SOCHI - Although synchronized skating enthusiasts lobbied hard, there are no demonstration sports at these Sochi Olympics.
The process of how one of these for-display-only events gets a Winter Games tryout remains a mystery.
But after examining the 90-year history of Olympic demonstration sports, it seems clear they are conceived late at night in the hotel bars of Lausanne, Switzerland, after International Olympic Committee convention delegates have had a little too much schnapps.
"Hey, Wolfgang, let's add some winter demonstrations sports!"
"Wunderbar, Jacques. Who's got one?"
"What about Ice Cold Beer Pong!"
"Anyone for Ice Fishing?"
"No, no, it must be Speed Shoveling!"
"Let's do curling! Oh, sorry, I keep forgetting."
How else can you account for military patrol and skijoring?
Demonstration sports are just that. The IOC occasionally adds one to an Olympic schedule as a sort of test balloon.
If the competition goes well, if fans and media react favorably, and if equipment companies line up to be sponsors, the sport might have an Olympic future.
That's, for example, how snowboarding, freestyle skiing, curling, and short-track speedskating got on board.
But often they surface and quickly disappear, like the television reception here.
Take the first winter demonstration sport, military patrol. It was tried out at the initial Winter Games, in 1924 in Chamonix, France.
In retrospect, the two world wars now make sense.
Each nation fielded a four-man military unit - an officer, a noncommissioned officer, and two privates. They were armed with rifles, pistols, backpacks, and skis, and told to climb a mountain.
Hey, isn't that the plot to The Eiger Sanction?
Shooting in the Olympics has never made much sense to me. Maybe that's because I'm an American. We've got the most heavily armed nation on the planet, yet I doubt we've ever finished better than 46th in the biathlon.
But shooting by soldiers? In competition with foreign soldiers? On skis? While climbing a mountain in the middle of winter?
That's a recipe for an international incident.
What kind of lame-brained sporting organization would sanction something so patently ridiculous and dangerous? The same one, it turns out, that would stage a Winter Olympics in a subtropical city close to nothing but terrorist hotbeds.
The judges for that military-patrol competition were not Olympic officials. They were military officers.
Try to imagine a 16-year-old French volunteer demanding that a Prussian field marshal remove his pickelhaube (that helmet with the point on top) and Iron Cross before passing through a Chamonix metal detector.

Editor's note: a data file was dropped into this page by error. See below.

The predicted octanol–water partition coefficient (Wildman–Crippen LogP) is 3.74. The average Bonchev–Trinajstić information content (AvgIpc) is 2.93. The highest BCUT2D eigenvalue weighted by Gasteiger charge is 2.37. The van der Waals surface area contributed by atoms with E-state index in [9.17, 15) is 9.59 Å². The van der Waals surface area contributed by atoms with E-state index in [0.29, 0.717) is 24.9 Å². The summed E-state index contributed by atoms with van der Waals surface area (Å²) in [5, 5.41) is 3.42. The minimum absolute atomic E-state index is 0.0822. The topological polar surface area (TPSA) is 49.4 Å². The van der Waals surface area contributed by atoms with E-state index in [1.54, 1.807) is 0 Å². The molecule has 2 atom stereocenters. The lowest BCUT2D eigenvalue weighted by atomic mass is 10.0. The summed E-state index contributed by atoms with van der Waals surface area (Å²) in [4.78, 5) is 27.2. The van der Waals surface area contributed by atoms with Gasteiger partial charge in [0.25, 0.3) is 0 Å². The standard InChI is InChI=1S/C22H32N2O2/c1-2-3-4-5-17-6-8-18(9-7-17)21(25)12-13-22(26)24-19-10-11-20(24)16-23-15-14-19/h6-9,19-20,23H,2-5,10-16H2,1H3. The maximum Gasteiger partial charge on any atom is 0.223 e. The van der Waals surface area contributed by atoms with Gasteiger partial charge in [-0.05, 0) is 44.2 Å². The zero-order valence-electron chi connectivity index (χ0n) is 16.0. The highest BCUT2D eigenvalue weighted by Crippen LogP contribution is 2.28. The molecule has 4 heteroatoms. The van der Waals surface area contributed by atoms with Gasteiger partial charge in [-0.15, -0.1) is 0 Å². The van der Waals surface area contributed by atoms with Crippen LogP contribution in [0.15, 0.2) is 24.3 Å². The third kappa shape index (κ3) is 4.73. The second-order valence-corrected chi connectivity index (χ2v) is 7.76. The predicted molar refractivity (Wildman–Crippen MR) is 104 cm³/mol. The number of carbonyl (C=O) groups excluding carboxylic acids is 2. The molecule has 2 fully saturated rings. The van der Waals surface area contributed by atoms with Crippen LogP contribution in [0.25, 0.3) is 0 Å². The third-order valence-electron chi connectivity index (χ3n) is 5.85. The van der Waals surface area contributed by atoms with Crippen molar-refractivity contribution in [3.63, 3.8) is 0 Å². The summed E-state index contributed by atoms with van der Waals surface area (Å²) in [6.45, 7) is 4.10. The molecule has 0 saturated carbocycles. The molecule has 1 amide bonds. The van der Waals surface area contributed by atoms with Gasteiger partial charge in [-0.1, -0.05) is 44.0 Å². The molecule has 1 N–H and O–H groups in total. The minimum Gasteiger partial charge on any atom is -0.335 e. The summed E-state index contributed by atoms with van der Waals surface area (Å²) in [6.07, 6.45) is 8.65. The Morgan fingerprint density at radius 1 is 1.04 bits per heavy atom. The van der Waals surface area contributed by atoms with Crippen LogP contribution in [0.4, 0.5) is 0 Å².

Military patrol, which eventually morphed into the biathlon - thankfully, a civilian biathlon - actually made it onto the official Olympic schedule at a few subsequent Games.
Fortunately, at the first, in 1928 in St. Moritz, Switzerland, the peace-loving Norwegians, Finns, and Swiss won the medals. If the fifth-place Germans had made it to the podium, it's likely Switzerland would have been annexed.
To no one's surprise, in the military-patrol competition, the French finished last.
That brings us to skijoring.
In skijoring, a skier is pulled by a team of horses (or dogs).
Now it's been some time since I last covered skijoring - it may have been Super Skijor at Altoona in 1978 - but if a skier has a team of horses to transport him, why does he need skis?
And where do you think that competition took place in skijoring's one and only Olympic appearance - at those same 1928 Games in St. Moritz?
On a mountainside? At the Olympic Skijor Center? In an open field?
No, atop a frozen lake.
So to sum up Olympic skijoring: Dozens of two-ton animals race Ben Hur-like across a body of water where the only thing between the skiers and fatal submersion is a thin layer of ice.
To make things more perilous for those pioneering skijorers, the weather in St. Moritz was unseasonably warm in 1928.
Skijoring was never heard from again, and from what I understand, neither were the skijorers.
Germany hosted the '36 Winter Games. Are you surprised that military patrol was back as a demonstration sport?
Also on the demo agenda at Hitler's Winter Olympics was ice stock.
Ice stock is a lot like curling except that curling hasn't yet become extinct.
It's played on ice - a frozen lake will do but, please, hitch your horses - with sliding disks that resemble curling stones except that they have sticks, or stocks, attached.
Some play it like ice-quoits, in which the object is to get your disk close to a target. Others merely see how far they can slide the disk. Still others use it as an excuse to get drunk or, as we refer to its U.S. version, bowling.
It, too, was demonstrated in 1928, then again in 1964.
Then there's bandy, a demo sport at the '52 Games in Oslo, Norway.
Bandy is a cross between ice hockey and soccer.
Just what the Olympics needed, the merging of one sport in which the players pummel each other with another whose fans do.
Popular in Nordic countries - then again so was Max von Sydow - players armed with four-foot sticks bat a ball around an ice rink.
Could be April baseball in Denver.
Bandy, too, vanished after one Olympic appearance.
In Lake Placid in 1932, officials tried sled-dog races.
That one should have been revived in Sochi, where there are more stray dogs than functioning toilets.
Tobogganing, demonstrated in 1928, still isn't part of the Games, but it gave rise to skeleton, luge, and bobsled. Winter pentathlon (1956) was a combination of cross-country skiing, shooting, downhill skiing, fencing, and horseback riding.
Disabled skiing was so popular a demo sport in the '84 and '88 Games that it gave rise to the winter Paralympic Games. Rhythmic skating ('68) became ice dance.